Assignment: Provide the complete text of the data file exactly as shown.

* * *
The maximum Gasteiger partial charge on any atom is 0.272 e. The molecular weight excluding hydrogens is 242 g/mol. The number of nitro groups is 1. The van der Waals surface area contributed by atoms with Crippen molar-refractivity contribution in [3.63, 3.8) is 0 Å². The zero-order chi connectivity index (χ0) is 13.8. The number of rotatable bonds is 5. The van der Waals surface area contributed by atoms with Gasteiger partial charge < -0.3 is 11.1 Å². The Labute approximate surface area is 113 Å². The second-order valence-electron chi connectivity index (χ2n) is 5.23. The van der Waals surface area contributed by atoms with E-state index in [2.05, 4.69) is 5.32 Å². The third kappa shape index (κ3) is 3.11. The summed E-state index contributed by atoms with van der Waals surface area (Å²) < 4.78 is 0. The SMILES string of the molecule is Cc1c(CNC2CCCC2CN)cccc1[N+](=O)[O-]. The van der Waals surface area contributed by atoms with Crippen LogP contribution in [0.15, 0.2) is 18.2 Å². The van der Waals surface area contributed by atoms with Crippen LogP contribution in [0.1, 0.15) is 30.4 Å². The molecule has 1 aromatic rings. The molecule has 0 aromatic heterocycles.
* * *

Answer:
The maximum Gasteiger partial charge on any atom is 0.272 e. The molecular weight excluding hydrogens is 242 g/mol. The number of nitro groups is 1. The van der Waals surface area contributed by atoms with Crippen molar-refractivity contribution in [3.63, 3.8) is 0 Å². The zero-order chi connectivity index (χ0) is 13.8. The number of rotatable bonds is 5. The van der Waals surface area contributed by atoms with Gasteiger partial charge < -0.3 is 11.1 Å². The Labute approximate surface area is 113 Å². The second-order valence-electron chi connectivity index (χ2n) is 5.23. The van der Waals surface area contributed by atoms with E-state index in [2.05, 4.69) is 5.32 Å². The third kappa shape index (κ3) is 3.11. The summed E-state index contributed by atoms with van der Waals surface area (Å²) < 4.78 is 0. The SMILES string of the molecule is Cc1c(CNC2CCCC2CN)cccc1[N+](=O)[O-]. The van der Waals surface area contributed by atoms with Crippen LogP contribution in [0.15, 0.2) is 18.2 Å². The van der Waals surface area contributed by atoms with Crippen LogP contribution in [0.1, 0.15) is 30.4 Å². The molecule has 1 aromatic rings. The molecule has 0 aromatic heterocycles.